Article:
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3D Dot Game Heroes
By Marcus Way
May 7, 2010,
7 :23 am
I’d imagine that the initial pitch for 3D Dot Game Heroes involved a lot of enthusiastic hand gestures, high-fives, and cheers of “That’d be awesome!” In their stroll down memory lane, the developers have created a title that manages to be fantastically derivative by cribbing from the best and adding their own twist to create one of the best action-adventure titles to come out in recent memory. Yet again, Atlus and From Software have brought North American gamers another treat.
For long-time gamers, action-adventure fans, and role-playing aficionados in particular, 3D Dot Game Heroes is a real delight. Set in the mystical Kingdom of Dotnia, recently changed to 3D from its seemingly passé 2D origins by decree of the King of the Land, you are the ancestor of the kingdom’s mightiest hero and have been tasked with capturing the mighty orbs needed to rid the land of evil. You aren’t just any hero, however, but a pumpkin, a car, a tank, a ship, a ninja, a businessman, a certain mech-suited US President, or any number of creatures and items - thanks to the games built-in editor. Aside from being able to give your hero a name, you can customize them with a new stance, poses, and profession. It’s a nice little system that will undoubtedly lead to some inspired heroes.
If you don’t feel like being creative, as I didn’t shortly after failing to make a proper Cicero (of Great Justice), then you can pick from one of the dozens of pre-made characters to be your avatar. After diligently checking out the selection, I then introduced the world to the great hero Master Pumpkin … a walking pumpkin.
Pumpkin might have been trekking across Dotnia, but he – let’s just assume it’s a he – could just as well have been in Hyrule. Dotted throughout the handily segmented lands are dungeons to explore with dark rooms to be lit, weak walls to be bombed, doors to be unlocked, and bosses to be defeated. Valuable items gathered by exploring the dungeons, and the magic bestowed for securing an orb, will be used to further explore the oddly familiar realm. From the lush forests to the arid desert to the dangerous coasts populated by hopping rock-spitting octopi, you always feel at home.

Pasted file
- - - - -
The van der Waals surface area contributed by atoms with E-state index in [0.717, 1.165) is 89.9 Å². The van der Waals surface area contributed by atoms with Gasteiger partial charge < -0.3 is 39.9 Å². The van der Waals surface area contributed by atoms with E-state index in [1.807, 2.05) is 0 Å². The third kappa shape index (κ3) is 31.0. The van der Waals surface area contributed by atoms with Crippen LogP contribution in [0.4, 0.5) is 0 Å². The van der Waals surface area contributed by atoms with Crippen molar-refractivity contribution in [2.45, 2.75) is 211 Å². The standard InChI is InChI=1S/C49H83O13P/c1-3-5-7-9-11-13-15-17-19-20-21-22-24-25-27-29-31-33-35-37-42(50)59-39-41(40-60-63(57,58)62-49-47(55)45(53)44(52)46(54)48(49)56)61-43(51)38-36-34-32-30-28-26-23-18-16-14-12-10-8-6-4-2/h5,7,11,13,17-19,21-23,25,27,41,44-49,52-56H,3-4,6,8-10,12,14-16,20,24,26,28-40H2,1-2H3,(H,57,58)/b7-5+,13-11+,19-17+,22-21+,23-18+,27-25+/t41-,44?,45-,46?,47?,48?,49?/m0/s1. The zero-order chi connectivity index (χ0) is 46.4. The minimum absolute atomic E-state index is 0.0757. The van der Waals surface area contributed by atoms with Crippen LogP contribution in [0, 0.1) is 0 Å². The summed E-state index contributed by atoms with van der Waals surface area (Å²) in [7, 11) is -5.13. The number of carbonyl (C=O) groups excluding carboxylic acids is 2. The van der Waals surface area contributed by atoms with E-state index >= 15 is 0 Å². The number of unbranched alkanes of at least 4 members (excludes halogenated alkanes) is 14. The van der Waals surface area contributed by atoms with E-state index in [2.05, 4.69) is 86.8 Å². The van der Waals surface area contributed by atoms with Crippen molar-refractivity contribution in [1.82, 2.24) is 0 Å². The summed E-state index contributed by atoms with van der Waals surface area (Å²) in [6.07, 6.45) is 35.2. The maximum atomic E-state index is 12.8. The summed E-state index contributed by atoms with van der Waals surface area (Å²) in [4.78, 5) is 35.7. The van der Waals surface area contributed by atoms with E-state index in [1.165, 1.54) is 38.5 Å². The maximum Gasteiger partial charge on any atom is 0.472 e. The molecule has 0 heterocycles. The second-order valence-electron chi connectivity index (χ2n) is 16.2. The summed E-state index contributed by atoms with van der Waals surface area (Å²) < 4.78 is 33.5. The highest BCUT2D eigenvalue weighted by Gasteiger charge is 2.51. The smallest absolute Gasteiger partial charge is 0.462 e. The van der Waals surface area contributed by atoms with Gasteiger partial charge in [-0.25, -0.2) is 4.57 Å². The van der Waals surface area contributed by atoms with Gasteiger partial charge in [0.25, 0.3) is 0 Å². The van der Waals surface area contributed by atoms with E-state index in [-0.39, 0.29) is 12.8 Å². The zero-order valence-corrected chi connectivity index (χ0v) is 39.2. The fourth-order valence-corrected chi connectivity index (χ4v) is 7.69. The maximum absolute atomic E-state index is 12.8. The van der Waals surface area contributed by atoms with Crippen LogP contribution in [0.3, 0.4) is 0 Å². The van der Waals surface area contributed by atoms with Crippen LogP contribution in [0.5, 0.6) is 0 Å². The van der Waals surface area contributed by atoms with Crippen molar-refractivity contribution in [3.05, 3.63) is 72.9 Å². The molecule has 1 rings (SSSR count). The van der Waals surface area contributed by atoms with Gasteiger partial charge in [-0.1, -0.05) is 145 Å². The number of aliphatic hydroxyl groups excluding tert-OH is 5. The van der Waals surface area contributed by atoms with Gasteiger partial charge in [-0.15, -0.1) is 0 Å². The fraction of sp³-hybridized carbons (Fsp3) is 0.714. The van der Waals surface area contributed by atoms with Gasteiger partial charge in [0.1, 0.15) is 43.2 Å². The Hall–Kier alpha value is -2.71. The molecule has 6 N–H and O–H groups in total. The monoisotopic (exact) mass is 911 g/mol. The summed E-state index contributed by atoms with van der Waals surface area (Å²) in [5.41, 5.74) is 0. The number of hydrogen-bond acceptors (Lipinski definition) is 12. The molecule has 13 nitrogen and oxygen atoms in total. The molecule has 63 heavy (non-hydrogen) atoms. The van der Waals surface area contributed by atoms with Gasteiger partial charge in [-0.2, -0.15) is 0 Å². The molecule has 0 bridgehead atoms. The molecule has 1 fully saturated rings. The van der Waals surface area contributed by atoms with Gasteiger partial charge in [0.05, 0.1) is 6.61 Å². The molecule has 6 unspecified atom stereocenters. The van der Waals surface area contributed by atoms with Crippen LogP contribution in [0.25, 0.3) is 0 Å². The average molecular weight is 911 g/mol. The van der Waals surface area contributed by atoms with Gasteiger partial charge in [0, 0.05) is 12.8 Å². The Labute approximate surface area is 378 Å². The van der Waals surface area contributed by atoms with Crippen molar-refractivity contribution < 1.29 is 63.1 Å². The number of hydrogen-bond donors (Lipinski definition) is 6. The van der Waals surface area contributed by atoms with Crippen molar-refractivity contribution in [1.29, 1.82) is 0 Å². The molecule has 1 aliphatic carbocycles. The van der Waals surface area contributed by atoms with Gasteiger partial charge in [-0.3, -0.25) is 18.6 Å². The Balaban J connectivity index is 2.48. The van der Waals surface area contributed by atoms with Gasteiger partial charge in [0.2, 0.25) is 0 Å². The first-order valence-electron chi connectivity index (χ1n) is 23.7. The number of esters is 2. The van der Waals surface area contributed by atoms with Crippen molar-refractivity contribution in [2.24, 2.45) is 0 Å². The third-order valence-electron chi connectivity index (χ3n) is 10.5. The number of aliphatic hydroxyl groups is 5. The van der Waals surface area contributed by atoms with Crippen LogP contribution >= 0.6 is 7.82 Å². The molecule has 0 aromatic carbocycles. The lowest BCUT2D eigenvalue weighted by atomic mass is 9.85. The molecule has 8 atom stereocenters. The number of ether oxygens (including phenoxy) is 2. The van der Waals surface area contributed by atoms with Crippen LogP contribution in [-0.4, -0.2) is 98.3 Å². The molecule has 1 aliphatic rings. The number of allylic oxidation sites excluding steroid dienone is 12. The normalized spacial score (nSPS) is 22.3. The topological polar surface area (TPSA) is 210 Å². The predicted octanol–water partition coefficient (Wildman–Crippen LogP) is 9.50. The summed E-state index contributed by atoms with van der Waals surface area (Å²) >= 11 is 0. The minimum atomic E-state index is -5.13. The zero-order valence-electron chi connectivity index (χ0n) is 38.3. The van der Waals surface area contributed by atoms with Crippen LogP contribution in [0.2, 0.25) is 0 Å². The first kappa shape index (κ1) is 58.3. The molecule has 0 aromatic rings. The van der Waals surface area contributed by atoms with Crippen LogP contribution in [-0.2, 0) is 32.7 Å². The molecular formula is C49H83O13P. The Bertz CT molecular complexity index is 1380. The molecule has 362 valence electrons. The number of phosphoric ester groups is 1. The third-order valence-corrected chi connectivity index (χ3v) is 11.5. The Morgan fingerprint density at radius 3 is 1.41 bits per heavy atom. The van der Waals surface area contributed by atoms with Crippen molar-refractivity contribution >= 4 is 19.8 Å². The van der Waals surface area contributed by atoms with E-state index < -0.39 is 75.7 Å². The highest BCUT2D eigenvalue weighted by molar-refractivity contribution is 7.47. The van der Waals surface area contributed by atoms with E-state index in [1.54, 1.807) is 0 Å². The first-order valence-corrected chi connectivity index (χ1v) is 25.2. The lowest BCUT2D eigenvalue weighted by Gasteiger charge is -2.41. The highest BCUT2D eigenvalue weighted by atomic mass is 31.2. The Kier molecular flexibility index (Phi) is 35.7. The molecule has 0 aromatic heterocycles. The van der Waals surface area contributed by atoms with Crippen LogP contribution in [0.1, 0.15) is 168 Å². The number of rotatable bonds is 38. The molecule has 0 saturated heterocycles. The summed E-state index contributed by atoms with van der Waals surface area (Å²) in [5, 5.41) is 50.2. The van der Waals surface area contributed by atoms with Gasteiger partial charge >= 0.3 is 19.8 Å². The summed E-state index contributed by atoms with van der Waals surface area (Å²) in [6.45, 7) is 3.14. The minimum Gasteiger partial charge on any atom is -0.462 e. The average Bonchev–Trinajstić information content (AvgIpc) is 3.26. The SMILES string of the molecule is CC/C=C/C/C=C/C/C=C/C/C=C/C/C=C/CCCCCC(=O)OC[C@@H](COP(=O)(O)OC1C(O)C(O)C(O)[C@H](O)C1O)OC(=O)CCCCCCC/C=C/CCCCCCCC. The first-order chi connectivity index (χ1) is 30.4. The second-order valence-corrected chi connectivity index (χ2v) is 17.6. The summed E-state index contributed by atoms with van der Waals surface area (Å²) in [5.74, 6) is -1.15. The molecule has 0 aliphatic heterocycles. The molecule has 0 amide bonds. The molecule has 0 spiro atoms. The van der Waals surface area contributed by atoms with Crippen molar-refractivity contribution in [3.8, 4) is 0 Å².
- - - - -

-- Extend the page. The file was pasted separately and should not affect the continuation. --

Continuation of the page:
That comforting sense of belonging is really what 3D Dot Game Heroes is all about. From the King’s throne room that looks like it sprouted out of Ultima: Exodus to the load screens that honor the classics – from Doom to Castlevania to Street Fighter – and the innumerable references to other works – “It’s a secret to everybody” – and From Software’s own catalogue, including nods to Demon’s Souls brutal difficulty, it’s all strangely familiar. The large pixels might not make every reference clear, but if it isn’t one you catch, then it’s at least funny. And yet somehow this all works within the game world; nothing seems forced or trite, just a lot of friendly and respectful nods with a dash of good humor. If you’re one of the types mentioned above, then the game is often like being eight again and having your best friend over to check out his cool new game while he flips through a magazine, chatting away.
But what if you aren’t one of those types, or someone who doesn’t get the jokes? If you weren’t into gaming in the ‘80s or have steadily been since, then a lot of the references won’t mean much. Even then, thanks to the solid design, from the graphics to the combat, the game still has a lot to offer.
The graphics are absolutely lovely, with the trippy effects that feature some great lighting and clever use of physics that easily impressed passers-by. They don’t just look good, though, but do a great job in creating an atmosphere that compliments the world design which, in conjunction with the sound effects, make discovering new entrances, objects, and villages a constant pleasure. The music is whimsical – again, think 8-bit Zelda – and keeps the mood light, though can get a bit repetitive towards the end. There are tons of nooks and crannies throughout the world that can be explored, containing treasures from extra money to weapon upgrades, and the game’s inviting world makes the search all the better.